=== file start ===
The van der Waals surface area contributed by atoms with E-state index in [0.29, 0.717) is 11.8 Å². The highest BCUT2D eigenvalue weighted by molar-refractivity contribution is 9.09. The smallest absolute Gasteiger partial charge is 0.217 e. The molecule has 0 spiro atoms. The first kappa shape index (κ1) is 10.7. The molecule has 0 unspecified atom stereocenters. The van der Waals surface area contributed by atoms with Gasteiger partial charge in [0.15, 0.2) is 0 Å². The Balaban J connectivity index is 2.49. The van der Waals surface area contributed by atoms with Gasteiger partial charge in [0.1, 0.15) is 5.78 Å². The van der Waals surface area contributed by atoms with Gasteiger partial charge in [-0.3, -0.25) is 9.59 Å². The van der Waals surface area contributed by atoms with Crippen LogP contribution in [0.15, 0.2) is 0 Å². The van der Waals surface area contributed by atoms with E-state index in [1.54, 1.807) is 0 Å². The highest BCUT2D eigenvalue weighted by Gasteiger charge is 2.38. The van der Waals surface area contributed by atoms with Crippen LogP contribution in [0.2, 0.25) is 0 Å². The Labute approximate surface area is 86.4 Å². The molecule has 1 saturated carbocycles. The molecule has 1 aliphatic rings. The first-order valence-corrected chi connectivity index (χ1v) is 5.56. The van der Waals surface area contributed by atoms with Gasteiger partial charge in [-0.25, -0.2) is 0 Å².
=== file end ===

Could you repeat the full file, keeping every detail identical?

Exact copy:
The van der Waals surface area contributed by atoms with E-state index in [0.29, 0.717) is 11.8 Å². The highest BCUT2D eigenvalue weighted by molar-refractivity contribution is 9.09. The smallest absolute Gasteiger partial charge is 0.217 e. The molecule has 0 spiro atoms. The first kappa shape index (κ1) is 10.7. The molecule has 0 unspecified atom stereocenters. The van der Waals surface area contributed by atoms with Gasteiger partial charge in [0.15, 0.2) is 0 Å². The Balaban J connectivity index is 2.49. The van der Waals surface area contributed by atoms with Gasteiger partial charge in [0.1, 0.15) is 5.78 Å². The van der Waals surface area contributed by atoms with Gasteiger partial charge in [-0.3, -0.25) is 9.59 Å². The van der Waals surface area contributed by atoms with Crippen LogP contribution in [0.15, 0.2) is 0 Å². The van der Waals surface area contributed by atoms with E-state index in [1.54, 1.807) is 0 Å². The highest BCUT2D eigenvalue weighted by Gasteiger charge is 2.38. The van der Waals surface area contributed by atoms with Crippen LogP contribution in [0.2, 0.25) is 0 Å². The Labute approximate surface area is 86.4 Å². The molecule has 1 saturated carbocycles. The molecule has 1 aliphatic rings. The first-order valence-corrected chi connectivity index (χ1v) is 5.56. The van der Waals surface area contributed by atoms with Gasteiger partial charge in [-0.25, -0.2) is 0 Å².